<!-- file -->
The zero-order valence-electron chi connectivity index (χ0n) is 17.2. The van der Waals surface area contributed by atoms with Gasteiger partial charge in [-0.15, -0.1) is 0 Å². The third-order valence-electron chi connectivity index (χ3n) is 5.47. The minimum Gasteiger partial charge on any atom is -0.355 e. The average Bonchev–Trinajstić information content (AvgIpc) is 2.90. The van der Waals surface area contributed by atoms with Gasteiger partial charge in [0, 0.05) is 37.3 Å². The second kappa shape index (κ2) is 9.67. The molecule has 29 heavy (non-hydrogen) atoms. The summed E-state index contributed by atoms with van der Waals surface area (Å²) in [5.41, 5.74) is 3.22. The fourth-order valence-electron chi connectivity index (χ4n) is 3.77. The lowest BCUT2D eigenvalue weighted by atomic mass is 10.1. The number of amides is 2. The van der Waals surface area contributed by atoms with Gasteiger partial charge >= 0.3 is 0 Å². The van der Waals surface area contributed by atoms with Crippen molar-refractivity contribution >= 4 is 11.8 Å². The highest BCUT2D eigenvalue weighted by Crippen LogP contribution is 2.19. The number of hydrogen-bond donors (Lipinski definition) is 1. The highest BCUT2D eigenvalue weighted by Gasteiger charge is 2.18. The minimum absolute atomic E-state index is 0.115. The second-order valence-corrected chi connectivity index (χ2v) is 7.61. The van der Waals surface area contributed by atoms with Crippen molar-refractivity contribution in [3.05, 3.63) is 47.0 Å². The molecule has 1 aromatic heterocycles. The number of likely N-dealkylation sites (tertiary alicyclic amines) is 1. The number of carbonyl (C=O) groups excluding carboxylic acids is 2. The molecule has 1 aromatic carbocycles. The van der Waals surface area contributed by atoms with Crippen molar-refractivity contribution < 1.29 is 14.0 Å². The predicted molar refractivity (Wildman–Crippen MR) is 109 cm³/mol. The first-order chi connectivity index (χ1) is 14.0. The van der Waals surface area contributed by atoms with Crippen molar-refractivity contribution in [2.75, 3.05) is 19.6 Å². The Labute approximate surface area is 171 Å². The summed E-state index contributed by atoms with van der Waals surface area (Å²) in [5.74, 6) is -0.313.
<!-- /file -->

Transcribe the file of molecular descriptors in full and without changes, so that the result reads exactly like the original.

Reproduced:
The zero-order valence-electron chi connectivity index (χ0n) is 17.2. The van der Waals surface area contributed by atoms with Gasteiger partial charge in [-0.15, -0.1) is 0 Å². The third-order valence-electron chi connectivity index (χ3n) is 5.47. The minimum Gasteiger partial charge on any atom is -0.355 e. The average Bonchev–Trinajstić information content (AvgIpc) is 2.90. The van der Waals surface area contributed by atoms with Gasteiger partial charge in [0, 0.05) is 37.3 Å². The second kappa shape index (κ2) is 9.67. The molecule has 29 heavy (non-hydrogen) atoms. The summed E-state index contributed by atoms with van der Waals surface area (Å²) in [5.41, 5.74) is 3.22. The fourth-order valence-electron chi connectivity index (χ4n) is 3.77. The lowest BCUT2D eigenvalue weighted by atomic mass is 10.1. The number of amides is 2. The van der Waals surface area contributed by atoms with Gasteiger partial charge >= 0.3 is 0 Å². The van der Waals surface area contributed by atoms with Crippen molar-refractivity contribution >= 4 is 11.8 Å². The highest BCUT2D eigenvalue weighted by Crippen LogP contribution is 2.19. The number of hydrogen-bond donors (Lipinski definition) is 1. The highest BCUT2D eigenvalue weighted by Gasteiger charge is 2.18. The minimum absolute atomic E-state index is 0.115. The second-order valence-corrected chi connectivity index (χ2v) is 7.61. The van der Waals surface area contributed by atoms with Crippen molar-refractivity contribution in [3.05, 3.63) is 47.0 Å². The molecule has 1 aromatic heterocycles. The number of likely N-dealkylation sites (tertiary alicyclic amines) is 1. The number of carbonyl (C=O) groups excluding carboxylic acids is 2. The molecule has 1 aromatic carbocycles. The van der Waals surface area contributed by atoms with Crippen molar-refractivity contribution < 1.29 is 14.0 Å². The predicted molar refractivity (Wildman–Crippen MR) is 109 cm³/mol. The first-order chi connectivity index (χ1) is 14.0. The van der Waals surface area contributed by atoms with Crippen molar-refractivity contribution in [2.75, 3.05) is 19.6 Å². The Labute approximate surface area is 171 Å². The summed E-state index contributed by atoms with van der Waals surface area (Å²) in [5.74, 6) is -0.313.